Patagonia severs SIGG relationship, claiming 'chagrin'
The two companies sealed their love for one another and the earth by creating a co-branding and co-marketing agreement. The touchstone? An advertisement in Outside Magazine and Backpacker depicting Patagonia founder and owner Yvon Chouinard holding a SIGG bottle with a 1% for the Planet logo on it.
And then, oops. SIGG owned up to its long-held secret: the lining of its bottles was formulated with BPA, one of the plastic chemicals that parents and young consumers were spending big bucks to avoid in alternatives like Nalgene bottles.
When the company first found customers were flocking to its $20+ bottles as an alternative to Nalgene bottles -- which had long been the choice of hip green sippers -- instead of owning up, SIGG covered up, asking environmental groups who suggested its proprietary lining contained the ingredient to remove mention of it, or prove the chemical was there. The groups backed down.
The company went on to use its social media cachet to build up a fantastic, loyal customer base who loved its fashion-forward designs and its symbol as an investment in environmental care. It wasn't until a year after the bottles' lining had been reformulated that SIGG admitted to the presence of BPA in its old bottles (many of which were still in retail outlets up until early 2009).
Evidence suggested the chemical didn't leach into liquids, but the fact remained: SIGG had knowingly allowed customers and partners to trust its product for its relative chemical purity.
Last week, Patagonia announced it was terminating its relationship with SIGG, noting, "We very clearly asked SIGG if there was BPA in their bottles and their liners, and they clearly said there was not. After conducting such thorough due diligence, we are more than chagrined..." The ad was pulled from Outside Magazine, but wasn't able to be pulled from Backpacker, and for this, Patagonia is deeply sorry.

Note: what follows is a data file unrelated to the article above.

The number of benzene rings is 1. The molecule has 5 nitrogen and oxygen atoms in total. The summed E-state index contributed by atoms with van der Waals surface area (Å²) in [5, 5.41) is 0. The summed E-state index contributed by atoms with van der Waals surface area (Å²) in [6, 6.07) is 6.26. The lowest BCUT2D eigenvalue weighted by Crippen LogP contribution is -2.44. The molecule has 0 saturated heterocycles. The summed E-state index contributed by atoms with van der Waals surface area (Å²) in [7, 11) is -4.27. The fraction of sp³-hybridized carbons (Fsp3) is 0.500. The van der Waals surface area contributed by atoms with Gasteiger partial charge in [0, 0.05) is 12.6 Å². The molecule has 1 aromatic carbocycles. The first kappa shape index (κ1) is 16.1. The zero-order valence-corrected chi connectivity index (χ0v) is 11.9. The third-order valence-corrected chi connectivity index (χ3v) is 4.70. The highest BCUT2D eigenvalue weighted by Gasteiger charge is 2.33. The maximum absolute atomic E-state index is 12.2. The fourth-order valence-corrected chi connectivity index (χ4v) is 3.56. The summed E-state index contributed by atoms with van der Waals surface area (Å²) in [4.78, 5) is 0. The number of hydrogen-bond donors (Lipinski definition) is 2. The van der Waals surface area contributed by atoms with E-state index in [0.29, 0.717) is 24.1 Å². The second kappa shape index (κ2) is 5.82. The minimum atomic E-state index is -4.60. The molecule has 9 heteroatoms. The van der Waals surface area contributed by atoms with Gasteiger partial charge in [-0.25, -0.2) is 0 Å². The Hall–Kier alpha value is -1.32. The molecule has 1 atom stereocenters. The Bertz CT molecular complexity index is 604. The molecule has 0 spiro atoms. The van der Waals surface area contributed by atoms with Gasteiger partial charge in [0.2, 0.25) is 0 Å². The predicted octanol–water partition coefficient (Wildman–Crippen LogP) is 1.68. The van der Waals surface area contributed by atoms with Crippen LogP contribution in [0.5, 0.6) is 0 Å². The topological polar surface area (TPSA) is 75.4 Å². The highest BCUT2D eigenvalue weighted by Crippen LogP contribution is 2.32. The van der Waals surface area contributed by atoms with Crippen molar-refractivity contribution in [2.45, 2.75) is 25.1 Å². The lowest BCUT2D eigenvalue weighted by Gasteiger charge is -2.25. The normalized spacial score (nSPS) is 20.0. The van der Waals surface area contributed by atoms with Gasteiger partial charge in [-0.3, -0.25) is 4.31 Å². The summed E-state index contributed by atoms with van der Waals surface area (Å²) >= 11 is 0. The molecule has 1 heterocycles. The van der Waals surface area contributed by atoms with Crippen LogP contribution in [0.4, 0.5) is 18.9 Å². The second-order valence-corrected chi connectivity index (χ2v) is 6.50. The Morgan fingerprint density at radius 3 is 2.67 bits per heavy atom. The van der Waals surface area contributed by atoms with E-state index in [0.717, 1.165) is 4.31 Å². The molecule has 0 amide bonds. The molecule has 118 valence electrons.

The glibspeak from SIGG's chief executive that talks around the issue of the company's knowledge of BPA in the liners is obliterated by Patagonia's strong statement.
"We did our homework on the topic of BPA, going all the way back to 2005 when this subject first emerged in discussions in scientific journals," writes Rick Ridgeway, Patagonia's VP of environmental initiatives. "We even arranged for one of the leading scientists on BPA research to come to our company to educate us on the issue. Once we concluded there was basis for concern, we immediately pulled all drinking bottles that contained BPA from our shelves and then searched for a BPA-free bottle."
For SIGG to lie-by-omission to consumers is really terrible -- and it destroyed trust for me and many of my friends who had been evangelistic in their love of SIGG (I'm even a frequent contributor to SIGG's flickr group). But lying executive-to-executive to another company with a soapbox, a co-marketing agreement, and a much deeper relationship of trust with its consumers? That's crooked business. And I'm done with SIGG.
Patagonia has pulled all of its SIGG products from its retail shelves, and is accepting SIGG returns from its customers for a full refund. And it's searching for a new bottle vendor.
As am I.